A train journey, departing from Algeciras, Estación de San Roque or Los Barrios, through wonderful scenery makes a great start to your visit to Ronda. This is one of the oldest cities in Spain and has always been considered a paradise by those who have settled here. The evidence of their occupation has been carefully preserved within its walls.


You can visit the Cueva de la Pileta, a real treasure house of Andalucian rock painting. There are also numerous megalithic monuments including the Dolmen de Chopo.


There are many remains, outstanding among them being the Roman city of Acinipo which still has its theatre and amphitheatre.


The Arab heritage can be seen on every street, as the then named Izn-Rand Onda, “Castle Town”, was one of the capitals of Muslim Spain, and left behind it monuments such as the Puente Viejo and the Arab Baths, where you can see an audio-visual presentation that will immerse you in the world of Muslim Ronda.

The Casa de Mondragón. According to legend, this was the residence of the great king Abbel Malik or Abomelic, the son of Abdul Hassan, the Sultan of Morocco. A few years after his death the kingdom of Ronda became a dependency of Granada so the last Muslim governor also lived in this palace.

The Casa del Gigante. This house was built between the fourteenth and fifteenth centuries and is similar to buildings in Granada and the Maghreb. It is considered a miniature palace and one of the best preserved examples of Nasrid architecture. It contains archaeological remains of great antiquity, such as the stone carvings that decorated the corners of the building, of which there is only one remaining. These carvings, of Phoenician origin, represented stone giants – hence the name given to this mansion.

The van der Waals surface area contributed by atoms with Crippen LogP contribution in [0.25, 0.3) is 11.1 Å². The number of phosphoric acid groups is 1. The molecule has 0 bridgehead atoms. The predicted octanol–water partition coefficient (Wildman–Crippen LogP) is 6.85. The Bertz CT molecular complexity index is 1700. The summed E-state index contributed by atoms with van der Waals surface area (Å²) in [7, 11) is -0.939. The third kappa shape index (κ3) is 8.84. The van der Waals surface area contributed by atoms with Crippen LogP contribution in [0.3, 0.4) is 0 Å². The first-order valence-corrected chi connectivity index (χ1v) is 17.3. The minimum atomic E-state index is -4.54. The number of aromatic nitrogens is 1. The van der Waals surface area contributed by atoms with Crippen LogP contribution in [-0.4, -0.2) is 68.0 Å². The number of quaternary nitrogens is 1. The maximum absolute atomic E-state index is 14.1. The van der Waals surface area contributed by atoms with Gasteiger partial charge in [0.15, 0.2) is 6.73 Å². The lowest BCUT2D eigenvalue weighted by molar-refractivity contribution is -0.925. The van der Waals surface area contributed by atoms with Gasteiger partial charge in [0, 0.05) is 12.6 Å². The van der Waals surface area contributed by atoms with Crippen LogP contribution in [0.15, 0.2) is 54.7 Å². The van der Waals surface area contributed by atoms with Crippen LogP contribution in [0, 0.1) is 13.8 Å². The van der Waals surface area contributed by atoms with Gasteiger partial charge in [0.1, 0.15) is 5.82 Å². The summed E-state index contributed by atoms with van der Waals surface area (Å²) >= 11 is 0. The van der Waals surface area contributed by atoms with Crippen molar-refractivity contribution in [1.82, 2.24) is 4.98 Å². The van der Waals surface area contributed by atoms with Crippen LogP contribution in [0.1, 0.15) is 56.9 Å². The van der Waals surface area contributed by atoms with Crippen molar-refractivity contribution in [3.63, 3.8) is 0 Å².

The Ronda Wine Museum is housed within another palatial house, which once formed part of the Casa del Gigante. This winery, which has been producing wine for a thousand years, hosts visits, wine tastings and other wine-related events.


The Collegiate Church of Santa María la Mayor was built on the site of the former mosque, on the orders of King Ferdinand the Catholic after he conquered the city.


Despite its rich and ancient past, the two most distinctive and impressive buildings in Ronda date from the eighteenth and nineteenth centuries, its most splendid era, and both were designed and built by Jose Martin de Aldehuela.

  • The Bullring, a highly original arena in the neoclassical style, was commissioned by the Real Maestranza de Caballería in 1784. It is built entirely of stone (even the barriers) and this makes it unique in Spain. This is where the legendary Pedro Romero established the rules of bullfighting, and the “Ronda School” as opposed to the “Seville School”.
  • The Puente Nuevo (New Bridge), which crosses the impressive “Tajo Gorge”, is almost 100 meters above the bottom of the gorge. Although it looks like a Roman aqueduct, it was designed by Jose Martin de Aldehuela in the eighteenth century. This makes a wonderful finale to an exciting visit to this impressive city located over a gorge and surrounded by a magical landscape of the Ronda sierra.